John Wiese - Deviate From Balance [Gilgongo Records - 2015]John Wiese is a well known LA based composer creating abrasive avant garde somewhere between free jazz, noise and modern classical, active since 2000. "Deviate From Balance" is an otherworldly musique concrete and ambient recording with a variety of approaches and sound sources from track to track, though consistently embracing free rhythm chaos and a surreal, occultish tension not unlike Naked City's "Absinthe" or "Heretic". Looking at the liner notes, these pieces span more than a decade previous, some being studio recordings while others originally parts of installations, etc.
At one moment, Wiese's music is like a distant subterranean glimmer, a softly luminescent and tonal drone sound, inviting in its mysterious emotion. Elsewhere, we hear him employing a style closer to the freeform collage-style racket of 80's Merzbow, a loosely organized clamour of metallic impacts, rattles, taps, et cetera in which ordinary domestic objects are likely employed as noisemakers; in other words, the sound could quite possibly the product of shaking a garbage bag filled with metal kitchenware.
Such is the third piece "Segmenting Process For Language". Unlike Merzbow, Wiese will insert flourishes of dissonant scalar piano in a quite intentional manner similar to the antagonistic work of 20th century avant garde classical composers (Schoenberg, Boulez). The recording quality is crisp and immediate, and I am delighted to hear sound textures which prove difficult to identify. An intimidating, vibrating bassy sound seems at first to be a lawn mower, and by its end, some kind of massive primitive horn. Lack of context is part of what makes this music interesting, as it forces the listener's brain to contend with the sounds in their raw forms, without preconceptions about what they are.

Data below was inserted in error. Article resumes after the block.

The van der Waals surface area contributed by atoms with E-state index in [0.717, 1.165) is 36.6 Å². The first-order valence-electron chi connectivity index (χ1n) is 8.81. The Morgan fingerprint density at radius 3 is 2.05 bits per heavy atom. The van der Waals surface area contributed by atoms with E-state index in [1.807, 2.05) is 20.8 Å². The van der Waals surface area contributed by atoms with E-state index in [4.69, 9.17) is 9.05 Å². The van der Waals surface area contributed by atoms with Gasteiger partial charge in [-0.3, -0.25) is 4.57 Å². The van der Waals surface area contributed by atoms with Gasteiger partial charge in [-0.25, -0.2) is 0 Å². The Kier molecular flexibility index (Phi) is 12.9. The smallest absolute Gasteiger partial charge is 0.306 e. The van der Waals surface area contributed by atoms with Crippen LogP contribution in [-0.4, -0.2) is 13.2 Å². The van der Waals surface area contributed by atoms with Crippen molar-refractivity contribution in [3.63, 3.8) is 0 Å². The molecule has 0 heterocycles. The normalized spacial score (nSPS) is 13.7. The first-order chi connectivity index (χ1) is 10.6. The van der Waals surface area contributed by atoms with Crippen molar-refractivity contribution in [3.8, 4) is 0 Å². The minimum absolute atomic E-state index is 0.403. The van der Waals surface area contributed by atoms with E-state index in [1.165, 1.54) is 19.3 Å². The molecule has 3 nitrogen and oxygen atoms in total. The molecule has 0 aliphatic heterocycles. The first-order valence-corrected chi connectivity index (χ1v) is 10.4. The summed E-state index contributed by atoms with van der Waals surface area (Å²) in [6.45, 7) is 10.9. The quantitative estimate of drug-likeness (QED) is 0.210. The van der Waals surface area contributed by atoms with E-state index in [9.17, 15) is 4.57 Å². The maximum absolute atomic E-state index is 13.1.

All manner of crackling, tapping and rustling noise is worshipped by Wiese through the next several piece, including what sounds to me like the noise generated by guitar cables when jostled about (in a track called 'Battery Instruments (Stereo)', and the unforgivingly sharp and abrasive 'crunch' of a homemade piezo disk contact mic. Noisy free jazz style improvisations are shaped into whirling currents of warped momentum, as if the speed of time is being circulated in a washing machine. "356 S Mission Rd" samples heavily from the most dissonant moments of vintage 70's orchestral score music, with its nostalgic, rough hewn analog tape fidelity.
"Memaloose Walkman" is simply 3 minutes of successive thunderous gunshots, captured in blasted out, distorted fidelity by some kind of handheld recording device while outdoors. It's a bit jarring and violent compared to the previous sounds on the album, as is the following piece, "Dramatic Accessories", a snarling and apologetically chaotic squall of harsh noise which seems to incorporate small obliterated fragments of some kind of human voice, possibly a radio broadcast, or Wiese himself.
It's hard to know what to make of John Wiese's wholly abstract and ambiguous freeform sound universe, rich with diverse and complex timbres violently strewn about in top heavy piles. For afficionados of musique concrete, the lack of conventional beauty or clear meaning will pose no obstacle, and this album is a no brainer, certainly an example of unpretentious, sound focused experimentation, driven by an inventive thought process. As for me, I enjoy many of the sounds, and the spirit in which they are made, but feel there could be more focus or structure applied, and a few less tracks that sound like pulling tape aggressively back and forth across the reader head.Josh Landry